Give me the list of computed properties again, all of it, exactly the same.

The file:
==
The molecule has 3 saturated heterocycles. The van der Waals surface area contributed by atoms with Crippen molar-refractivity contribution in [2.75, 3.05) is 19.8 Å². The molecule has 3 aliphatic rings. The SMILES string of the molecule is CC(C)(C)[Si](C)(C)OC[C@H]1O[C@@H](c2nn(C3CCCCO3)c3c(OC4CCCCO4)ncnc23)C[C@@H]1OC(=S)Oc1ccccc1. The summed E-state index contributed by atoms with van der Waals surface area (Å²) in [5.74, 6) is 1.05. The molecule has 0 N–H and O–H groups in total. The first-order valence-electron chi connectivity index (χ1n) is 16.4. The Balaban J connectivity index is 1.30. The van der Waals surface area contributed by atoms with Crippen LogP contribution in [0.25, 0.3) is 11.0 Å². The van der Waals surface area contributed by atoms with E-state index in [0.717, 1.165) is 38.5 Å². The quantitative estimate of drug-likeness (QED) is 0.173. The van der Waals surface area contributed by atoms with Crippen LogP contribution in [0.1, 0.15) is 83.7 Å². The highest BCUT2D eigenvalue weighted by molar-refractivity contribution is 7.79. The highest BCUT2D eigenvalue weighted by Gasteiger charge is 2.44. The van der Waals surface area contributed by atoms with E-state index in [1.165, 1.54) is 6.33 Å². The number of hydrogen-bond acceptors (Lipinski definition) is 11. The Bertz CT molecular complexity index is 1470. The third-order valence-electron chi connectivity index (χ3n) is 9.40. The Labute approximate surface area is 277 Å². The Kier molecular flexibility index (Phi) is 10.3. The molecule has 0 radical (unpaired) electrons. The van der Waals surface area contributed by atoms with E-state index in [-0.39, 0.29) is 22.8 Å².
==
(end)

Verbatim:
The molecule has 3 saturated heterocycles. The van der Waals surface area contributed by atoms with Crippen molar-refractivity contribution in [2.75, 3.05) is 19.8 Å². The molecule has 3 aliphatic rings. The SMILES string of the molecule is CC(C)(C)[Si](C)(C)OC[C@H]1O[C@@H](c2nn(C3CCCCO3)c3c(OC4CCCCO4)ncnc23)C[C@@H]1OC(=S)Oc1ccccc1. The summed E-state index contributed by atoms with van der Waals surface area (Å²) in [5.74, 6) is 1.05. The molecule has 0 N–H and O–H groups in total. The first-order valence-electron chi connectivity index (χ1n) is 16.4. The Balaban J connectivity index is 1.30. The van der Waals surface area contributed by atoms with Crippen LogP contribution in [0.25, 0.3) is 11.0 Å². The van der Waals surface area contributed by atoms with E-state index in [0.717, 1.165) is 38.5 Å². The quantitative estimate of drug-likeness (QED) is 0.173. The van der Waals surface area contributed by atoms with Crippen LogP contribution in [0.1, 0.15) is 83.7 Å². The highest BCUT2D eigenvalue weighted by molar-refractivity contribution is 7.79. The highest BCUT2D eigenvalue weighted by Gasteiger charge is 2.44. The van der Waals surface area contributed by atoms with E-state index in [1.165, 1.54) is 6.33 Å². The number of hydrogen-bond acceptors (Lipinski definition) is 11. The Bertz CT molecular complexity index is 1470. The third-order valence-electron chi connectivity index (χ3n) is 9.40. The Labute approximate surface area is 277 Å². The Kier molecular flexibility index (Phi) is 10.3. The molecule has 0 radical (unpaired) electrons. The van der Waals surface area contributed by atoms with E-state index in [-0.39, 0.29) is 22.8 Å².